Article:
About red cliffs and blue sea

More photos from this session are available in the diary.

Today I took the chance of a cold but sunny day to explore the Corniche d'Esterel, which probably was the last consecutive thirty kilometres of Mediterranean coast between Tarquinia and Montpellier that I didn't know. L'Esterel is a coastal massif range in Provence, that a few hundreds millions years ago was part of a volcano with an intense activity, whose rocks were later heavily eroded, making a large amount of porphyry to emerge. The chromatic contrast between the red and orange rocks and the deep blue sea is an incredible photographic subject; one could spend several weeks without getting enough of if. Today I shortly stopped at Point de l'Aiguille and a bit longer at Point de Cap Roux for what has been my first session ever focused on cliffs.

La mer près de Pointe du Cap Roux.

Nikon D5000 + Nikkor 180mm ƒ/2.8N ED-IF AF @ 180 mm, 1/1000 sec @ ƒ/8, ISO 400, hand-held.

The day was very cold and windy, but bright and with the typical strong shadows of winter. These are probably the perfect conditions to shoot at the rocks of l'Esterel and capture the subtlest nuances of reds and oranges. But before focusing on the rocks, I dedicated a few shoots at the two Îles de Lerins, that were easily visible from Point de L'Aiguille and surrounded by stormy waters.

Île Sainte-Marguerite vu de Pointe de l'Aiguille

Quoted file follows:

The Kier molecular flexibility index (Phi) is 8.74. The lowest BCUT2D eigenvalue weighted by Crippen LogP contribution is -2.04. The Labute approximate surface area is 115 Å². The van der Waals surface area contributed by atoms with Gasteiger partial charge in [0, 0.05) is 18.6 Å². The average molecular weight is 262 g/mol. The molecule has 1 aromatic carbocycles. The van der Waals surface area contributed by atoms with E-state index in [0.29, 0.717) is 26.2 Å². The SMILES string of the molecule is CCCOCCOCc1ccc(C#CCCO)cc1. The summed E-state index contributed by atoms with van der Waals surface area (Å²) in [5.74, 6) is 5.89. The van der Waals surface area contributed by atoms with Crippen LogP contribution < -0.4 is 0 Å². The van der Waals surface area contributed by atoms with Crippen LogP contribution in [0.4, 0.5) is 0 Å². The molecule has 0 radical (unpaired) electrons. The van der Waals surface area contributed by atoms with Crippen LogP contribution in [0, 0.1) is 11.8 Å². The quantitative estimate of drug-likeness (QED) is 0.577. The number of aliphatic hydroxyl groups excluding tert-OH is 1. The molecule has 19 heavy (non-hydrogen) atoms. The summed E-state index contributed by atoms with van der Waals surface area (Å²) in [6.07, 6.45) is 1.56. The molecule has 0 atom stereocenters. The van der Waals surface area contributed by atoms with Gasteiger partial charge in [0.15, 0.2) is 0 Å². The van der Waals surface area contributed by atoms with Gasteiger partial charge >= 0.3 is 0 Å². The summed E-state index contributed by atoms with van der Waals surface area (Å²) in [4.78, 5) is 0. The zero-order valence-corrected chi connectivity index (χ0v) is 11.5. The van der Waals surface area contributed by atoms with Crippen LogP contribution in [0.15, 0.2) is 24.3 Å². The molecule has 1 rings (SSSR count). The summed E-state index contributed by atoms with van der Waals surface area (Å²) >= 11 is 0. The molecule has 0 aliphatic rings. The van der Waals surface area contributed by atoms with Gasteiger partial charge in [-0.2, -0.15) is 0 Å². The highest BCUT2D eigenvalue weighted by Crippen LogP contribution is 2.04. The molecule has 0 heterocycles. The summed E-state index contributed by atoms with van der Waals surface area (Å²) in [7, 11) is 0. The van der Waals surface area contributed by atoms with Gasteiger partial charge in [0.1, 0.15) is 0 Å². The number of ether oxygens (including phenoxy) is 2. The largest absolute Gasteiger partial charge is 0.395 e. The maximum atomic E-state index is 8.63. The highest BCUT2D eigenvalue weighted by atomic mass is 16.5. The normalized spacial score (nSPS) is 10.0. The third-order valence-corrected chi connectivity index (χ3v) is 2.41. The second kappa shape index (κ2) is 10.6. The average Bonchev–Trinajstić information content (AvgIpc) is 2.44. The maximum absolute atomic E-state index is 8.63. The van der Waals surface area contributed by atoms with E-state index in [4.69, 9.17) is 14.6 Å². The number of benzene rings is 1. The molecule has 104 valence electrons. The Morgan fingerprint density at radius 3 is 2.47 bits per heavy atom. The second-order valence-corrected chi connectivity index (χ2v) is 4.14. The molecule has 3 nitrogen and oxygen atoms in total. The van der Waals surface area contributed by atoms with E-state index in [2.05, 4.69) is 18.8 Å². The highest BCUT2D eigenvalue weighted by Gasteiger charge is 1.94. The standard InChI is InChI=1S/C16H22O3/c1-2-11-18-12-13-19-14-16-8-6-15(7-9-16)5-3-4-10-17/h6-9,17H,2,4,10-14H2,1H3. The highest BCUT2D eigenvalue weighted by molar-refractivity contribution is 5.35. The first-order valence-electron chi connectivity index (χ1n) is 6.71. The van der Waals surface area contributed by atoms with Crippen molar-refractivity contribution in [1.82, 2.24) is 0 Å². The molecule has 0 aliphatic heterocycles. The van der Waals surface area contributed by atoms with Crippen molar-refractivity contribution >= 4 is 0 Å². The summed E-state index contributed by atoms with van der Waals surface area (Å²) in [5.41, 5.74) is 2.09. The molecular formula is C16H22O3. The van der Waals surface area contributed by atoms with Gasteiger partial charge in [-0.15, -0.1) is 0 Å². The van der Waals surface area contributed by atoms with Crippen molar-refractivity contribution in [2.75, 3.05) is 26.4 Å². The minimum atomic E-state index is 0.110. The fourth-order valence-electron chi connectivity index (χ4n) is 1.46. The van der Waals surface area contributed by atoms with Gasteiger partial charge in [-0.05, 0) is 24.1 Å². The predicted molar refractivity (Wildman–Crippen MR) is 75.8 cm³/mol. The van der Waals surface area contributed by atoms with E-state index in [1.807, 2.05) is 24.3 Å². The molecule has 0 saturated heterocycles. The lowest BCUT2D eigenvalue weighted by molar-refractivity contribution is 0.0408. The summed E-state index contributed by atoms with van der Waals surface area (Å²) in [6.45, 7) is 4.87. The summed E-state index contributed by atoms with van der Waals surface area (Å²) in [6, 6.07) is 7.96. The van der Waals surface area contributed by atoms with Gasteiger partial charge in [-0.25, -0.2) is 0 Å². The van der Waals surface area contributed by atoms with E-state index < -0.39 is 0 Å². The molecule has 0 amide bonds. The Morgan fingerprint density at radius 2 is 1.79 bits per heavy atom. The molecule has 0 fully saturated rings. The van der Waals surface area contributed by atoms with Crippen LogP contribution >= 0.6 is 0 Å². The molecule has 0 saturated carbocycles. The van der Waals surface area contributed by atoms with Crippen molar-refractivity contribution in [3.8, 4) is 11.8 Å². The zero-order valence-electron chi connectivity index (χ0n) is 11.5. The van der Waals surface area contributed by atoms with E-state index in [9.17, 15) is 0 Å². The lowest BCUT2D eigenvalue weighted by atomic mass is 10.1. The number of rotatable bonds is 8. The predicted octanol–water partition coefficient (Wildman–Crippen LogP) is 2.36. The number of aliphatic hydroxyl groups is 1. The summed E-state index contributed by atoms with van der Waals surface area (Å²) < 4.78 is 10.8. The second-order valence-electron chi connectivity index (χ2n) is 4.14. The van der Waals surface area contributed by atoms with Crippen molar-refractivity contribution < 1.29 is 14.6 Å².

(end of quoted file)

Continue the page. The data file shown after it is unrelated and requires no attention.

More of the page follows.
Nikon D5000 + Nikkor 180mm ƒ/2.8N ED-IF AF @ 180 mm, 1/1000 sec @ ƒ/8, ISO 400, hand-held.

Moutons autour de l'Île Saint-Honorat

Nikon D5000 + Nikkor 180mm ƒ/2.8N ED-IF AF @ 180 mm, 1/1000 sec @ ƒ/8, ISO 400, hand-held.

All the photos have been done with two lenses, a moderate tele (180mm, 270 mm equivalent) and a long tele (300mm + 1.7 teleconverter, 750 mm equivalent). Manual focus was used with the former, mounted on a Nikon D5000, while with the latter lens, mounted on a Nikon D200, I used focus lock (composition, autofocusing and then autofocusing disengaged for a sequence of shots) as I feared that the moving foam patters on the water surface could keep the autofocusing continuously engaged. Shots with the 180 mm lens were done hand-held, while with the 300mm I used the tripod, or leaned on a rock or a wall.

Photographing moving waters poses a first decisive choice about the exposure time. Usually, long exposure times are used, to blur the motion. With very long times the water motion is completely cancelled and the photo gets a very “quiet” mood, often with a “low-mist” effect (see an example); moderately long shutter times, instead, can capture the dynamic of the sea with a dramatic effect (see an example).

I decided to start with a different approach: very short shutter times (around 1/1000 sec) to completely freeze the motion. In a first set of shots the dynamic aspect was not relevant, as I privileged patterns (rocks and foam crests on the water surface) and the chromatic contrast - sometimes also including the green of some vegetation, to have all the three primary colours.

Roches rouges sur la mer près de Pointe de l'Aiguille

Nikon D5000 + Nikkor 180mm ƒ/2.8N ED-IF AF @ 180 mm, 1/1600 sec @ ƒ/8, ISO 400, hand-held.

Végétation sur le falaises rouges d'apres de Pointe du Cap Roux

Nikon D200 + Nikkor 300mm ƒ/4D ED-IF AF-S @ 500 mm, 1/800 sec @ ƒ/10, -0.67 EV, ISO 450, TC 17E, tripod.